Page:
‘Before I left, the Stormers told me that the door was open should I decide to return. When I started to think about it, though, I realised that it simply wasn’t an option. I couldn’t go back, as a 31-year-old player, and slip back into the same old routine for another season or two. What would happen after that? I decided that I had to make it work in France, and that ultimately this time abroad would take me forward rather than back.’

    Aplon also felt that he owed something to Grenoble. ‘They told me that they were in the market for Gio Aplon, not just in the market for any old fullback. That shaped my attitude when I started playing for them. I thought, OK, I have an opportunity here to be myself. The shackles were off and I enjoyed myself immensely during those three years.’

    Grenoble were so impressed that they extended Aplon’s contract by four years. Then Jake White called to offer the veteran a gig with Toyota Verblitz in Japan. Again, Aplon saw the move as another opportunity to grow.

    ‘I gained so much from the experience. The way the Japanese respect and value you as a person … it’s something I will never forget. It was emotional to say goodbye this year. I feel like I helped the players grow as professionals and that they helped me grow as a person.’

    The Covid-19 crisis brought the 2020 Top League season to an end and White took up an offer to rebuild the Bulls. It wasn’t long before he offered Aplon a position in the setup.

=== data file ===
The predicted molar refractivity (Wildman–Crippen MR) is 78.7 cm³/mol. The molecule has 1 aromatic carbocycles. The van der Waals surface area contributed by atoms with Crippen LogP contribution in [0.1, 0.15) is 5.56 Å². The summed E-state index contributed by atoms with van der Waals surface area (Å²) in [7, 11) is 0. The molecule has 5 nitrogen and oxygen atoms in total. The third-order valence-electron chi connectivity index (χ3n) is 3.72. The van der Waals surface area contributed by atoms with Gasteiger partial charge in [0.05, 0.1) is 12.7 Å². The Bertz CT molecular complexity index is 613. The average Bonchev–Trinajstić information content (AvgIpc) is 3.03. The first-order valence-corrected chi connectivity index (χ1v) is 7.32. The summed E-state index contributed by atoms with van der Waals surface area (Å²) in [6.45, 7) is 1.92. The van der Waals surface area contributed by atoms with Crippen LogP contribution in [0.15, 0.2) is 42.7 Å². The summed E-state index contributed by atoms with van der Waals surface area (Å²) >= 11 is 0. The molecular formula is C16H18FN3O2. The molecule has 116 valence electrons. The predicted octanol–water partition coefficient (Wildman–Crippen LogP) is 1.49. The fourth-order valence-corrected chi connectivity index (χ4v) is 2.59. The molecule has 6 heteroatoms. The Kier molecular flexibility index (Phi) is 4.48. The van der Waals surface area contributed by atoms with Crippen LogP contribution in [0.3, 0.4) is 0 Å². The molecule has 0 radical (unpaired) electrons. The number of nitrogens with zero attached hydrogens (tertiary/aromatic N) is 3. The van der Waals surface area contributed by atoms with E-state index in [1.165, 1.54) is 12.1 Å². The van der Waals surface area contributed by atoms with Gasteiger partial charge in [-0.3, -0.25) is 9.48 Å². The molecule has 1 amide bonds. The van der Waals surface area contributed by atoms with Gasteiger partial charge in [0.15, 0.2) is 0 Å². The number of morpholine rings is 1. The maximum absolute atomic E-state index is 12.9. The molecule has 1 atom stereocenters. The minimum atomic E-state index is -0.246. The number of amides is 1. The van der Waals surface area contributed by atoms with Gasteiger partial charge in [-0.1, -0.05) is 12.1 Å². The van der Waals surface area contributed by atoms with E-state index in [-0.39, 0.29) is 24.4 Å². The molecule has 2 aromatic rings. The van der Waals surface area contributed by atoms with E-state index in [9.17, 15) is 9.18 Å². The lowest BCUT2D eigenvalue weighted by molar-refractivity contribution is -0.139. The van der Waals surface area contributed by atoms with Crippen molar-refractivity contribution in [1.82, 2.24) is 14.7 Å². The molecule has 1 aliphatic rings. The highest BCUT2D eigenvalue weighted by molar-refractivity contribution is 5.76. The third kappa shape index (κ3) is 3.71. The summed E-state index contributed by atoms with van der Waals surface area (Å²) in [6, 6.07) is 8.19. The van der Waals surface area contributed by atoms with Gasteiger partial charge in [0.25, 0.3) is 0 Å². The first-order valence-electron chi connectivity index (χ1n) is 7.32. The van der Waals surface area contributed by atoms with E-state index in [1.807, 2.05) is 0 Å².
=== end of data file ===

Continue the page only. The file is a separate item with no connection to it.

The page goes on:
At that point, Aplon had just finished his degree in accounting and was looking to take his first steps into the corporate world. He decided to delay those plans and join White in South Africa.

    ‘Finishing my career in Pretoria was never part of the plan,’ he says with a laugh. ‘When I left South Africa in 2014, I thought that my career in this country was over. I had no idea what would happen in France and then in Japan.

    ‘When Jake told me about his plans for the Bulls, I couldn’t say no. I’m looking forward to the opportunity as a player and will be doing everything I can to help the side win some silverware. Who wouldn’t want to end their career with a trophy?

    ‘At the same time, I’m looking forward to my role as a mentor. I’ve played a lot of rugby in different countries. I’ve been exposed to different players, coaches and systems, and I feel like I have a lot of knowledge to share. I want to give back.’

    White is not the only coach who has looked to harness Aplon’s various strengths in recent times. In 2018, Rassie Erasmus included Aplon in the Bok squad for the end of year tour of Europe. While Aplon didn’t play, he had a hand in the development of youngsters like Kolbe.

    ‘Rassie has had a big influence on me,’ says Aplon. ‘He encouraged everyone to think about the game differently when he took over at the Stormers in 2008. I stayed in contact with him when I was in France and when he was in Munster. A couple of years later, he sounded me out about a role with the Boks. He didn’t know whether fullback Willie le Roux would be available due to club commitments with Wasps. He wanted to know if I could fulfil a role as a senior player.